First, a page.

OSHA: New Injury Reporting Requirement Creates Opportunities to Work with Employers

Published March 23, 2016

OSHA credits the prompt reporting of worker injuries under its year-old reporting requirement with creating opportunities for the agency to work with employers that OSHA wouldn’t have had contact with otherwise. Employers notified OSHA of more than 10,000 severe work-related injuries during the first year of the new requirement, which went into effect on Jan. 1, 2015. The rule, which expanded the list of severe work-related injuries that all covered employers must report to OSHA, requires employers to notify the agency when an employee is killed on the job or suffers a work-related hospitalization, amputation, or loss of an eye. Under the new rule, employers must notify OSHA of work-related fatalities within eight hours and are required to report work-related hospitalizations, amputations, or losses of an eye within 24 hours.

OSHA responded to approximately one-third of all injury reports, and 58 percent of amputation reports, with an inspection by a compliance officer, according to a new report authored by Assistant Secretary of Labor for OSHA David Michaels, PhD, MPH.

“In most cases, OSHA would never have learned about the hazards had it not been for the severe injury report,” Michaels writes. “These inspections also opened a door to some emerging and fast-changing industries that have had relatively few OSHA inspections, such as suppliers to oil and gas operations.”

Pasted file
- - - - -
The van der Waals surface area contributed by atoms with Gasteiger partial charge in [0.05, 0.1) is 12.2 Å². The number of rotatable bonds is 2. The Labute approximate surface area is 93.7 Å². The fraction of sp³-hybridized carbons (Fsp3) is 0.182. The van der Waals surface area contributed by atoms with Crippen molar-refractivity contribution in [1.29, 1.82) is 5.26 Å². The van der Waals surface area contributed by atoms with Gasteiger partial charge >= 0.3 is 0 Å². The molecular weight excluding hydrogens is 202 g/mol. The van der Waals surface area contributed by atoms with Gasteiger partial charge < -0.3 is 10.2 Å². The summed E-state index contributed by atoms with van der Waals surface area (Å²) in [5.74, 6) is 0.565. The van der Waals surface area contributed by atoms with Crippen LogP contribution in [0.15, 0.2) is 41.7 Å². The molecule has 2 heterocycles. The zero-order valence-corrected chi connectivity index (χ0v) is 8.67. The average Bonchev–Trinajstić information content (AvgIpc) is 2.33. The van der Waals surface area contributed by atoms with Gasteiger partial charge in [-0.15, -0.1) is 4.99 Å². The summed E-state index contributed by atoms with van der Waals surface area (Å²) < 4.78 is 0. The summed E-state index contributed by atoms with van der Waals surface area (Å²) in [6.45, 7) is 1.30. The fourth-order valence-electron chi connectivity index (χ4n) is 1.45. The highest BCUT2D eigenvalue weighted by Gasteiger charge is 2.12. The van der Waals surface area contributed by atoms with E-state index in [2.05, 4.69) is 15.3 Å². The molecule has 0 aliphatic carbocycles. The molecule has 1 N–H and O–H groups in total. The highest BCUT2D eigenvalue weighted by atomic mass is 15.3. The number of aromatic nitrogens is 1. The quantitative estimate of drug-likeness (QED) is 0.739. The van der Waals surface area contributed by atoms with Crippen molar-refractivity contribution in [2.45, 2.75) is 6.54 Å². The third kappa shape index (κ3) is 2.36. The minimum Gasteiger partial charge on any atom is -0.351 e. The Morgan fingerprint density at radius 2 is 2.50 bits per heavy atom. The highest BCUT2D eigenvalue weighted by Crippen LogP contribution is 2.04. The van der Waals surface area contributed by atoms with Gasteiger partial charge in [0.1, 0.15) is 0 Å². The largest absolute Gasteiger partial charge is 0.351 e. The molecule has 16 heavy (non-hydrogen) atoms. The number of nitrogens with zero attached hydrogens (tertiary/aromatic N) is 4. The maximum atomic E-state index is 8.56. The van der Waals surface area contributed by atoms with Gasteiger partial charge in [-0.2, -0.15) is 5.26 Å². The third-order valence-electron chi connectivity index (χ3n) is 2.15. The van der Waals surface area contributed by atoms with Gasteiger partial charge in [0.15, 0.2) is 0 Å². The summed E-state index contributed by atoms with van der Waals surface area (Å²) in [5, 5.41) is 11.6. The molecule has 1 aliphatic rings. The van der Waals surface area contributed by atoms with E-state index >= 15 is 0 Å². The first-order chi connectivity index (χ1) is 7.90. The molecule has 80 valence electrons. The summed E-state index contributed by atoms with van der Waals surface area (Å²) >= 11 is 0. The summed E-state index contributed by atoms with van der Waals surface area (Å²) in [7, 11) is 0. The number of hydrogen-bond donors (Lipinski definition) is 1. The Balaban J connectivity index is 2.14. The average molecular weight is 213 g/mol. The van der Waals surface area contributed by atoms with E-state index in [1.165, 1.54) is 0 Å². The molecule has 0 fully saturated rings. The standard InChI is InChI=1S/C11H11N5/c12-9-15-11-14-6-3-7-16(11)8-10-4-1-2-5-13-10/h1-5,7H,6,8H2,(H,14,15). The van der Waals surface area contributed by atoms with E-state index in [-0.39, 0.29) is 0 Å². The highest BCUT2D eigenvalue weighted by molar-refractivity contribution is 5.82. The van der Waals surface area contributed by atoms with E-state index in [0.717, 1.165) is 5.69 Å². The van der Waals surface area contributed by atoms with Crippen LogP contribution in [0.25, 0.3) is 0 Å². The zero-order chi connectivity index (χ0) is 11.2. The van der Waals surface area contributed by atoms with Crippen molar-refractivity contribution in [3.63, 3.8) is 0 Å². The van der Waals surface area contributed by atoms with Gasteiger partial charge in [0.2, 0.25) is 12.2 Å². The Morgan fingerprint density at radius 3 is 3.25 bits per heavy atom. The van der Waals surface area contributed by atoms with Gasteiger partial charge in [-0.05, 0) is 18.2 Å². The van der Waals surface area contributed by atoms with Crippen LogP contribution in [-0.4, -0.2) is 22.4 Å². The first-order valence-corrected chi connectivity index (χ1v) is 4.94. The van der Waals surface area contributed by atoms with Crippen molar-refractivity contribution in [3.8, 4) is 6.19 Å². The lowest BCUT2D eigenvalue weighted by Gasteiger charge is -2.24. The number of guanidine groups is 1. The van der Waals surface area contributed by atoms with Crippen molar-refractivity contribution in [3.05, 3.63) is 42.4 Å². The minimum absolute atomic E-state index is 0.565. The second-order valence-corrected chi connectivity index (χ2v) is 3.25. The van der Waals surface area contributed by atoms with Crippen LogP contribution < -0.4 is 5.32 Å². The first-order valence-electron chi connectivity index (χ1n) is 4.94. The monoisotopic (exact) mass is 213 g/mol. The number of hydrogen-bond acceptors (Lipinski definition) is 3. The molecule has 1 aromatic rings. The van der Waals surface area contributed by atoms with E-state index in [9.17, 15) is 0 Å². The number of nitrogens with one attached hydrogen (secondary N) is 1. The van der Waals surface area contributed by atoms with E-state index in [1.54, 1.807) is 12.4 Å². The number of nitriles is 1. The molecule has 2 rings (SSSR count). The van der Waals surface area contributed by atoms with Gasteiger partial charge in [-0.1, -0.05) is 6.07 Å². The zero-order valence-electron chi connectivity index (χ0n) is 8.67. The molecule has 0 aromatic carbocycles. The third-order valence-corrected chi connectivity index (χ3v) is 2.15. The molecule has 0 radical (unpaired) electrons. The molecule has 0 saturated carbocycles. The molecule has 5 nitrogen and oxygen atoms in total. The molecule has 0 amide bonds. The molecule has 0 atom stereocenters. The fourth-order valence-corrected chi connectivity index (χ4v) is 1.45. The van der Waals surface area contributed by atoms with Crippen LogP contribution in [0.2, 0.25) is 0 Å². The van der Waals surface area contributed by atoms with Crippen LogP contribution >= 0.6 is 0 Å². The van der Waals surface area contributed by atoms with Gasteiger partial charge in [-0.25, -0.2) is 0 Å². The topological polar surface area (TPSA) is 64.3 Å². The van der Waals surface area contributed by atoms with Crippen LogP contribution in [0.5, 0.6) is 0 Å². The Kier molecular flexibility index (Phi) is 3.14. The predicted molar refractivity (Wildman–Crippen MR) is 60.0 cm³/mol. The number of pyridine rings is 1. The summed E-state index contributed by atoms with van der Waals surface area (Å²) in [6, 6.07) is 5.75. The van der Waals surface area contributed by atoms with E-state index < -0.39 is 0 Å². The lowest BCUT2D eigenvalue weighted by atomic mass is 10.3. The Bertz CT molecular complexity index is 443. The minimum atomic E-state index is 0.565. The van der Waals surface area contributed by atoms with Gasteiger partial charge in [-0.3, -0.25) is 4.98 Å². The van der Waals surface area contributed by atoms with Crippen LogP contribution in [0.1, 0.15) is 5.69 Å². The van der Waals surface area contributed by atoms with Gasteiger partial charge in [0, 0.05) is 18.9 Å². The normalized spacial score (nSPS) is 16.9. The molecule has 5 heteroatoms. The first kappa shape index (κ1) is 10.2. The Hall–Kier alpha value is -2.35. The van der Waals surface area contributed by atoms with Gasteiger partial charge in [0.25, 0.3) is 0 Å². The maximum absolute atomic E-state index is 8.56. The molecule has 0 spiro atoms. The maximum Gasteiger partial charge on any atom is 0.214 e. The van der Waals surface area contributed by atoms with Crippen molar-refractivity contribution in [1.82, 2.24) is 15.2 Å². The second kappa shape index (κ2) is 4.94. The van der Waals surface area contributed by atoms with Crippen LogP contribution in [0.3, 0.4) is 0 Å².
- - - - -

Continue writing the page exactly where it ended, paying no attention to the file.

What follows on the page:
The agency responded to more than 60 percent of the injuries reported in 2015 with a “rapid response investigation,” in which OSHA asks employers to analyze and identify the causes of an incident and propose abatements to prevent future injuries. In rapid response investigations, employers work with OSHA area office staff either in person or by phone and e-mail, a process the agency says is “extremely effective in abating hazards while also using far fewer OSHA resources than are required for on-site inspections.”

In order to improve the reporting program’s effectiveness, OSHA is refining guidance about when a rapid response investigation is appropriate and when an inspection should be called.

Michaels’ report indicates that the majority of injury reports filed in 2015 were from large employers, leading OSHA to believe that many small and mid-sized employers may not know about their reporting obligations. Moving into the second year of the program, the agency will also work to ensure that all employers are aware of the new requirements.

For more information, see OSHA’s press release. The full report, “Year One of OSHA’s Severe Injury Reporting Program: An Impact Evaluation,” is available on the agency’s website (PDF).